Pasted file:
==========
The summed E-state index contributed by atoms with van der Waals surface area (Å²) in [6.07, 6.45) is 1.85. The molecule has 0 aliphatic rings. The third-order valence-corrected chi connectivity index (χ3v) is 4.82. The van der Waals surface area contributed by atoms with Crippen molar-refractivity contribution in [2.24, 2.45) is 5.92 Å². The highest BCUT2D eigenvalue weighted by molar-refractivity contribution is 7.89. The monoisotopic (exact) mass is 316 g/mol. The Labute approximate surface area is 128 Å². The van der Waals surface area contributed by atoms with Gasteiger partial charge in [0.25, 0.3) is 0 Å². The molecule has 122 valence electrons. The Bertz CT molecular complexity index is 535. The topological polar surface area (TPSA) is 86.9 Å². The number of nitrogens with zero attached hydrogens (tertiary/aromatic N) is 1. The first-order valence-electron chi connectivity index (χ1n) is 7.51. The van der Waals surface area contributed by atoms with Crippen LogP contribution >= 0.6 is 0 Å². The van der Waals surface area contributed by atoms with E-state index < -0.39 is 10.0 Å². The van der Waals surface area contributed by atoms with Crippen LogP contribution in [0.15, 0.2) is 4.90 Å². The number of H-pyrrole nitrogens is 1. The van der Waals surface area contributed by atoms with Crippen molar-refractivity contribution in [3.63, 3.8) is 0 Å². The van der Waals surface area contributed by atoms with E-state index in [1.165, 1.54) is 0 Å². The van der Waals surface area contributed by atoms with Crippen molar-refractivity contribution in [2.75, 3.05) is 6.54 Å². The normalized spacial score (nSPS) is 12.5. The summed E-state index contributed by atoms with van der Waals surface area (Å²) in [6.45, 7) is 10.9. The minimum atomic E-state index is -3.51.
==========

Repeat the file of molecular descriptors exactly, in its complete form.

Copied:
The summed E-state index contributed by atoms with van der Waals surface area (Å²) in [6.07, 6.45) is 1.85. The molecule has 0 aliphatic rings. The third-order valence-corrected chi connectivity index (χ3v) is 4.82. The van der Waals surface area contributed by atoms with Crippen molar-refractivity contribution in [2.24, 2.45) is 5.92 Å². The highest BCUT2D eigenvalue weighted by molar-refractivity contribution is 7.89. The monoisotopic (exact) mass is 316 g/mol. The Labute approximate surface area is 128 Å². The van der Waals surface area contributed by atoms with Gasteiger partial charge in [0.25, 0.3) is 0 Å². The molecule has 122 valence electrons. The Bertz CT molecular complexity index is 535. The topological polar surface area (TPSA) is 86.9 Å². The number of nitrogens with zero attached hydrogens (tertiary/aromatic N) is 1. The first-order valence-electron chi connectivity index (χ1n) is 7.51. The van der Waals surface area contributed by atoms with Crippen LogP contribution >= 0.6 is 0 Å². The van der Waals surface area contributed by atoms with E-state index < -0.39 is 10.0 Å². The van der Waals surface area contributed by atoms with Crippen LogP contribution in [0.15, 0.2) is 4.90 Å². The number of H-pyrrole nitrogens is 1. The van der Waals surface area contributed by atoms with Crippen molar-refractivity contribution in [3.63, 3.8) is 0 Å². The van der Waals surface area contributed by atoms with E-state index in [1.165, 1.54) is 0 Å². The van der Waals surface area contributed by atoms with Crippen molar-refractivity contribution in [2.75, 3.05) is 6.54 Å². The normalized spacial score (nSPS) is 12.5. The summed E-state index contributed by atoms with van der Waals surface area (Å²) in [6.45, 7) is 10.9. The minimum atomic E-state index is -3.51.